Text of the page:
"Steve brings to CNB nearly three decades of leasing experience and many of us know him from his twenty great years at Santa Barbara B&T," Steve Tidland, CLP, Senior Vice-President and Manager at Commercial National Bank said. " Steve will join forces with Bob Robichaud, CLP to implement a marketing program that will make it clear to the leasing/equipment finance world that CNB has money and is looking to actively invest in 'bank credit' transactions in California.
"Both Bob and Steve understand the type of business we are looking for and they will be valuable resources for lessors and brokers, from the preliminary screening of deals, through visiting with your customers when beneficial, to helping inform/educate/train your staff."
Steve was formerly with Nassau Asset Management. Previously he was Marketing Manager/VP of Marketing for LEAF, Third Party Funding/Santa Barbara Bank & Trust since 1989. He started in leasing in 1982 working for Ron Wagner at the original Heritage Leasing Corp. Prior to entering the leasing industry, Steve spent nine years selling computer system for various companies such as Burroughs and Wang Laboratories. This is where he got his first exposure to leasing as he utilized it in the sale of computer systems. He served on the UAEL (now National Equipment Finance Association) Board of Directors.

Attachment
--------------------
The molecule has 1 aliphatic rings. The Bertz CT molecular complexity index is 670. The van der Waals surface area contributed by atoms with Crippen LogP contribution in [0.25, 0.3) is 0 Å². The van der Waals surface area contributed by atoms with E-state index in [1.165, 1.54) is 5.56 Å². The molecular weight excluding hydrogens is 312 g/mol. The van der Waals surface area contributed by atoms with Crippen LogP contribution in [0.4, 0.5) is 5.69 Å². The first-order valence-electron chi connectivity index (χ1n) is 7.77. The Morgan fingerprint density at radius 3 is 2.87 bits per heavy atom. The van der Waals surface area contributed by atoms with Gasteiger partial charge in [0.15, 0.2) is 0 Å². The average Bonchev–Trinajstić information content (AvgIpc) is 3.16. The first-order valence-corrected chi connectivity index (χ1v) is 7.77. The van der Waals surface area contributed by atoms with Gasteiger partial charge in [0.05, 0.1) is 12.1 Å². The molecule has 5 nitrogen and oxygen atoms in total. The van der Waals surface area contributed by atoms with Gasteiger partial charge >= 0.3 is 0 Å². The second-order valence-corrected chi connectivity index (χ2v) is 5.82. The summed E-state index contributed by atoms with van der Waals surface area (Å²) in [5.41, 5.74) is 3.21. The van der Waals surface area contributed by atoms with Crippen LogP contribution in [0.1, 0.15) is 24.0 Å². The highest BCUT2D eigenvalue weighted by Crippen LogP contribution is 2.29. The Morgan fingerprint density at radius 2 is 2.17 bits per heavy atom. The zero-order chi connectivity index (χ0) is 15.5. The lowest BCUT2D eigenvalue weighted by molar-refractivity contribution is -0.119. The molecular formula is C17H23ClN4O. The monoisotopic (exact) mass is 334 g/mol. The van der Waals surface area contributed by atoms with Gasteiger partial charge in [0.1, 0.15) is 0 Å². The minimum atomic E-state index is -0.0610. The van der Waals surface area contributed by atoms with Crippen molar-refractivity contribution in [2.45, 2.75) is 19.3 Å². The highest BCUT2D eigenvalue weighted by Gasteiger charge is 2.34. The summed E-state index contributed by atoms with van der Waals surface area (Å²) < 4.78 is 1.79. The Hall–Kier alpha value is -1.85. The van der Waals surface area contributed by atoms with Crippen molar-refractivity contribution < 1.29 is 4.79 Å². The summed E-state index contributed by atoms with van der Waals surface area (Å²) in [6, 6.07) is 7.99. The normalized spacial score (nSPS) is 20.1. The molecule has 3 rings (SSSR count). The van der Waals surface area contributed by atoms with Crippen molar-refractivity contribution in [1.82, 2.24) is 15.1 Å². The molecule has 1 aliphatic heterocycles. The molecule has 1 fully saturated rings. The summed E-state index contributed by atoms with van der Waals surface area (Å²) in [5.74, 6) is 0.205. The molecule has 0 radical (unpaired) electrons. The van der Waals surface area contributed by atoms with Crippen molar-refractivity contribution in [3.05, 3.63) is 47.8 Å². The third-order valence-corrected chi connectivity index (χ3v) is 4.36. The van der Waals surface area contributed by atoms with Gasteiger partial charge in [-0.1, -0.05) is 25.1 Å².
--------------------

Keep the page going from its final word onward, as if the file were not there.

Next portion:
Steve is available at 714-678-5306 and firstname.lastname@example.org
Leasing Industry Help Wanted
For information on placing a help wanted ad, please click here:
Please see our Job Wanted section for possible new employees.
Letters? We get eMail?
Brendan Messenheimer of AMC Funding, Charlotte, North Carolina, with four Leasing News Alerts, charged with writing a check for $10,587.88 with insufficient funders, was to appear in court...
"Brendan had his attorney postpone his court appearance until June. I did get a chance to talk with the District Attorney. He told me that no one other than myself has pressed charges and that this would be considered a first time felony offense.
“Even if he is convicted for the felony, he would only get probation and has to repay the money over time. If he strikes a deal for a lesser crime, he would have to pay the full amount of the theft and walk free. It's a shame that he continues to get away with this kind of criminal activity."